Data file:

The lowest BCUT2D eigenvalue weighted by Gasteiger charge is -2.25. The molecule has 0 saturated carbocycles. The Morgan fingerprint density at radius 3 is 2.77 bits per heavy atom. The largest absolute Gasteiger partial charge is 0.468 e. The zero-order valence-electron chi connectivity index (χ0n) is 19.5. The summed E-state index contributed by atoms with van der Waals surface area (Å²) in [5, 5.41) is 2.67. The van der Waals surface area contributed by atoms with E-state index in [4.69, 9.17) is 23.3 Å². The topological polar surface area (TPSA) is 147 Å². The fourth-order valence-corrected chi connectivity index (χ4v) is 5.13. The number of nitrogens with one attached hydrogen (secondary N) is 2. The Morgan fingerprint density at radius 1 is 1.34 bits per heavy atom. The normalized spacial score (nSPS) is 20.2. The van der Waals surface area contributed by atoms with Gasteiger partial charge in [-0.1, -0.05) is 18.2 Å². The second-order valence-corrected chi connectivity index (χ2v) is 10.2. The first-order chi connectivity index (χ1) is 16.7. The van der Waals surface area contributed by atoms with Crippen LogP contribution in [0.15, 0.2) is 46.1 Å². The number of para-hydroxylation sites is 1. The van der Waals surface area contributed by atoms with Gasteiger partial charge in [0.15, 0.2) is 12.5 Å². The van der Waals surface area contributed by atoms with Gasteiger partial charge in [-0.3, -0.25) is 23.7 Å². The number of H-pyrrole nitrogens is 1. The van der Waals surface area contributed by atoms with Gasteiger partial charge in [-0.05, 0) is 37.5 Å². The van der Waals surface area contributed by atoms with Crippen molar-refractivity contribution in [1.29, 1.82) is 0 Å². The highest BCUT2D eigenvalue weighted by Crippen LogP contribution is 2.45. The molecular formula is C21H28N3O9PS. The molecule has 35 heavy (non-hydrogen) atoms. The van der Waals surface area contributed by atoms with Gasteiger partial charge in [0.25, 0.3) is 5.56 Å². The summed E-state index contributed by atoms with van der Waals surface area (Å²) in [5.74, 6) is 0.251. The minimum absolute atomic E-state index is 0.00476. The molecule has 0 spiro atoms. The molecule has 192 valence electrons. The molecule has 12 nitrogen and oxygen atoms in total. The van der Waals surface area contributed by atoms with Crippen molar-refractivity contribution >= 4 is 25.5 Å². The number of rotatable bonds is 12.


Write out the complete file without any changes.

The lowest BCUT2D eigenvalue weighted by Gasteiger charge is -2.25. The molecule has 0 saturated carbocycles. The Morgan fingerprint density at radius 3 is 2.77 bits per heavy atom. The largest absolute Gasteiger partial charge is 0.468 e. The zero-order valence-electron chi connectivity index (χ0n) is 19.5. The summed E-state index contributed by atoms with van der Waals surface area (Å²) in [5, 5.41) is 2.67. The van der Waals surface area contributed by atoms with E-state index in [4.69, 9.17) is 23.3 Å². The topological polar surface area (TPSA) is 147 Å². The fourth-order valence-corrected chi connectivity index (χ4v) is 5.13. The number of nitrogens with one attached hydrogen (secondary N) is 2. The Morgan fingerprint density at radius 1 is 1.34 bits per heavy atom. The normalized spacial score (nSPS) is 20.2. The van der Waals surface area contributed by atoms with Gasteiger partial charge in [-0.1, -0.05) is 18.2 Å². The second-order valence-corrected chi connectivity index (χ2v) is 10.2. The first-order chi connectivity index (χ1) is 16.7. The van der Waals surface area contributed by atoms with Crippen LogP contribution in [0.15, 0.2) is 46.1 Å². The number of para-hydroxylation sites is 1. The van der Waals surface area contributed by atoms with Gasteiger partial charge in [0.15, 0.2) is 12.5 Å². The van der Waals surface area contributed by atoms with Gasteiger partial charge in [-0.3, -0.25) is 23.7 Å². The number of H-pyrrole nitrogens is 1. The van der Waals surface area contributed by atoms with Gasteiger partial charge in [-0.05, 0) is 37.5 Å². The van der Waals surface area contributed by atoms with Crippen molar-refractivity contribution in [1.29, 1.82) is 0 Å². The highest BCUT2D eigenvalue weighted by Crippen LogP contribution is 2.45. The molecular formula is C21H28N3O9PS. The molecule has 35 heavy (non-hydrogen) atoms. The van der Waals surface area contributed by atoms with Gasteiger partial charge in [0.25, 0.3) is 5.56 Å². The summed E-state index contributed by atoms with van der Waals surface area (Å²) in [5.74, 6) is 0.251. The minimum absolute atomic E-state index is 0.00476. The molecule has 0 spiro atoms. The molecule has 192 valence electrons. The molecule has 12 nitrogen and oxygen atoms in total. The van der Waals surface area contributed by atoms with Crippen molar-refractivity contribution >= 4 is 25.5 Å². The number of rotatable bonds is 12.